046 Young Building Surveyor of the Year with Dr Samantha Organ

Dr Samantha Organ is a Chartered Surveyor and experienced Senior Lecturer with a history of working in higher education. She holds a PhD in energy efficiency, with particular research interests in energy efficiency and conservation, and skills in sustainable development and environmental awareness.



Samantha is a member of the RICS Matrics UK Board, and the Winner of Young Building Surveyor of the Year 2020. She was a Finalist of Women of the Future Awards 2019, was shortlisted for Young Surveyor of the Year Award 2018, and for UWE SU Outstanding Teaching Award 2019. She was Nominated for The National Trust Playing Your Part Award 2018 and 2019.

Samantha Organ has successfully integrated her professional expertise in surveying with the pursuit of academic interests. She is a Doctor of Philosophy, and she shares some details about her PhD research.

“For my PhD I chose the topic of motivations for energy efficiency. That was because I saw a gap in the research, and in the professional literature as well. We don’t know a huge amount about what motivates people to improve their homes. I did my PhD part time, alongside working. You usually do it several years, and I did it in four and a half, which is pretty quick for a part timer. It was an interesting experience, you get to learn more about yourself, as well as the actual subject you’re studying,” Samantha says.

So what is it that drives people to have energy efficient homes? Here are some of Sam’s findings.

“People are genuinely motivated to improve things, whether that’s for reducing energy bills, or because they’re worried about the environment, they’re trying to improve their comfort or comfort of their family. There are lots of different elements to this, and if we can frame it in such a way that we inspire people to change the energy efficiency performance of their buildings by tapping into their multiple spatial motivations, it can really help. Otherwise people just don’t act. We need to understand that people don’t like change, we favour the status quo. We always overestimate potential losses and underestimate potential gains, and it’s called Prospect Theory. As soon as we understand that, it makes it much easier to understand the customer in terms of improving the energy efficiency of their home. They don’t want people in their homes messing things up. They would rather have a hassle free life. My grandma’s a classic example. She’s 94, she could have more loft insulation, but she doesn’t want any new boilers or anything, because it means disruption for her,” Sam explains.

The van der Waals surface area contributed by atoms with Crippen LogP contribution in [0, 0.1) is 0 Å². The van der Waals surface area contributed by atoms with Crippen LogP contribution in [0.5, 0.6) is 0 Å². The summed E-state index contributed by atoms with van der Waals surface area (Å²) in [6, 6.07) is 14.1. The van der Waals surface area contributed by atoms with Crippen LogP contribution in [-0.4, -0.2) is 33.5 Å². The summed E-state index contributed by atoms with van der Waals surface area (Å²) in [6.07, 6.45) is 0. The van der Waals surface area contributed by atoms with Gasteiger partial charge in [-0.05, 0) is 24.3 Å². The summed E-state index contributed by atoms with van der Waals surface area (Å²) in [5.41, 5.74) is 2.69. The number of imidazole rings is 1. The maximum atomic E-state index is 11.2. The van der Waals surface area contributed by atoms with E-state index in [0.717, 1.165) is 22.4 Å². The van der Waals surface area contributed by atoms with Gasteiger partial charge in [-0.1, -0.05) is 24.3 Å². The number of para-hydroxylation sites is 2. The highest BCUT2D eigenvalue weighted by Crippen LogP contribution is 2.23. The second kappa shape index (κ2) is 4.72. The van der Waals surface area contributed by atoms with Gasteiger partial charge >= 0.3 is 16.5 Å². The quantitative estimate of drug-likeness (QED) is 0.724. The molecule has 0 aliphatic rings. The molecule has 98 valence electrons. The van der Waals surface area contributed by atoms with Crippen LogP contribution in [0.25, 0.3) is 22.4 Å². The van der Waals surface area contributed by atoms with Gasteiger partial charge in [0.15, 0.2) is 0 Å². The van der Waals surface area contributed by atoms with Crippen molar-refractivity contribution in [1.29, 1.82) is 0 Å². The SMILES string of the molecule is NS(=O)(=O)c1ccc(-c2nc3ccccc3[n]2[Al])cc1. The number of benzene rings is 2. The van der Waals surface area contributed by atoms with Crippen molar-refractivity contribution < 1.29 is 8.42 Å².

Lecturing and Practicing Surveying

After spending some time abroad, and then working at a hospital for NHS, Samantha decided to jump into academia and commit half of her time to lecturing and research, and the other half to practical surveying.   

“I worked as a research assistant for a number of years, and eventually I did some ad hoc lecturing, so that’s how I got into lecturing. From there I became a PhD student, and once I got my PhD, I knew that I wanted to do some practical surveying. The company that gave me that opportunity was the National Trust. It was a part time role, and I’ve been there almost four years. I started as a building surveyor, and I was promoted 18 months ago to Senior Building Surveyor, out of other competitors for the title. I literally terrorised the Cotswolds as a surveyor to go around all the different properties, not just buildings and mansions, but things like reservoirs and dams, which are particularly important. If those dams would break, that would be high risk to human life. So you’re constantly learning new things outside of university. I’ve worked with engineers external to the organisation, I’ve done a lot of reading, and I’m a member of the British Dam Society now.”